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We’re often asked by swimmers and tri-athletes who wear glasses if they can still wear them when swimming under their goggles. Though glasses are far better than contact lenses in order to keep a clear view when swimming, prescription goggles are the best option for those with poor eyesight. These are particularly important for competitive swimmers and tri-athletes who need to see clearly during their swim (whether in a pool or outdoors) for maximum performance.
Availability of Prescription Lenses
These days, prescription (or optical) goggles are available from outlets like Sharks Swim Shop and can even be ordered online. These goggles have come a long way in terms of design and development and are now as sleek and hydrodynamic as non-prescription goggles.
Competitive swimmers should look for a racing style of optical goggle with low profile frames. For those who don’t swim competitively, there are many types of ‘recreational’ goggles or masks on the market which will be a better alternative to swimming without glasses.
Types of Prescription Goggles
When it comes to choosing prescription goggles, Sharks Swim Shop now offers the View Brand of corrective lenses which can be inserted into the V500A Platina goggle but can also be combined with the VPS500A Parts Kit to customize a pair of prescription goggles. With just two lenses and one VPS500A strap kit the swimmer has a customized pair of goggles and a whole new vision underwater.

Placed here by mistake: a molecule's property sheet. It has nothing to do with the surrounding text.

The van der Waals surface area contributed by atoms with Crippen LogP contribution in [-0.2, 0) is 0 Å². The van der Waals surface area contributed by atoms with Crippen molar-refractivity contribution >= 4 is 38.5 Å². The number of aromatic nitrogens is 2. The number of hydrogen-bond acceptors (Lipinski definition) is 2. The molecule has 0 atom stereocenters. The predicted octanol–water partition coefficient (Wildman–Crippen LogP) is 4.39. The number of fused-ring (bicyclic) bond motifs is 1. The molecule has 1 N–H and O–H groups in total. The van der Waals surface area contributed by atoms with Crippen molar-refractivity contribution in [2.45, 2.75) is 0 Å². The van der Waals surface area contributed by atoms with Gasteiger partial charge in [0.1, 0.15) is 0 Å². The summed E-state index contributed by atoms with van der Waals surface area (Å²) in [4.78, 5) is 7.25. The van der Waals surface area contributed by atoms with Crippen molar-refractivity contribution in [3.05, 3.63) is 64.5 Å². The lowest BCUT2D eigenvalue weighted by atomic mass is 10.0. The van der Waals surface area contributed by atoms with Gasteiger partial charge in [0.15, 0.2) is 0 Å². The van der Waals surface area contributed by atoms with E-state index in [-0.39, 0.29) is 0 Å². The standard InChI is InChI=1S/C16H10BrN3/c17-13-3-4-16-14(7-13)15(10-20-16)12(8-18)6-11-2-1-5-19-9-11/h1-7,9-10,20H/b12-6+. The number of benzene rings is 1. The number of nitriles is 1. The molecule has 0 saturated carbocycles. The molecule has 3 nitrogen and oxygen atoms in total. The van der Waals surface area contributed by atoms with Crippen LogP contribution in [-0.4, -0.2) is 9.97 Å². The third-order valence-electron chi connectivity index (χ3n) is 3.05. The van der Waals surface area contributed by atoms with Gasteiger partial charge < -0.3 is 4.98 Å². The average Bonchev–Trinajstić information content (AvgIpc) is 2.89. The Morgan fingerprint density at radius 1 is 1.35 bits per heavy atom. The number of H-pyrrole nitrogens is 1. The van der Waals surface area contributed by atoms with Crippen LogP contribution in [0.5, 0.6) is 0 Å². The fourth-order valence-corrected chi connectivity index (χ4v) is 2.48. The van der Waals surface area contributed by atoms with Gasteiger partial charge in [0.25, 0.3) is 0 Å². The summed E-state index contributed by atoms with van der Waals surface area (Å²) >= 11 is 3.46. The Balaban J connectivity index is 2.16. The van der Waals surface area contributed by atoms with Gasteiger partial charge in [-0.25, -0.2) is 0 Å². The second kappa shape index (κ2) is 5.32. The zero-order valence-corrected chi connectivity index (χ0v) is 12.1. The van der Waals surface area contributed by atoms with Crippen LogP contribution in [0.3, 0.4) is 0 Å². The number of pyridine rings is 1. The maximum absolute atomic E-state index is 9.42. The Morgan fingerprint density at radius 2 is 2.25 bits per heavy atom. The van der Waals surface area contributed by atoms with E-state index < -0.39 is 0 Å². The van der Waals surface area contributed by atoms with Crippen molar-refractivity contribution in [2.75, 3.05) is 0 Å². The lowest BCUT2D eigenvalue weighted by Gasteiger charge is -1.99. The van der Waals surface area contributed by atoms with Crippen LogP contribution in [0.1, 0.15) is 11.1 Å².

These corrective lenses come in blue or smoky grey and are sold individually so you will need to purchase two if you require a pair. The strap is sold separately.
Prescription lenses are made in a similar way as reading glasses which are sold in pharmacies. The prescription is a close match to your prescription lens but may not be as precise as the prescription provided by your optician.
There are two types of lenses for prescription goggles, diopters or step-diopters. Step-diopter prescription goggles are more widely available than custom-made, prescription goggles and are suitable for use by people who swim regularly.
Negative diopter lenses are also commonly available and are suitable for people who are short-sighted; while positive diopters are better for far sighted swimmers but are harder to find.
Choosing the Correct Prescription Goggles
To choose the correct prescription goggles for your eyesight, you need to refer to your most recent lens prescription from your optician.
According to the Swimoutlet.com website, you should use the following formula to get the correct diopter strength.
“1/2 of the cylinder + sphere = diopter strength Sphere is the degree of weakness in diopters. This is always a negative number for near sighted people, and a positive number for farsighted. Cylinder is the degree of astigmatism in your eye. Add half of this number to the sphere to determine diopter strength.”
If this sounds mind-boggling, the Swimoutlet website includes a Lens Calculator tool (click here to access this tool which will do the calculation for you automatically.
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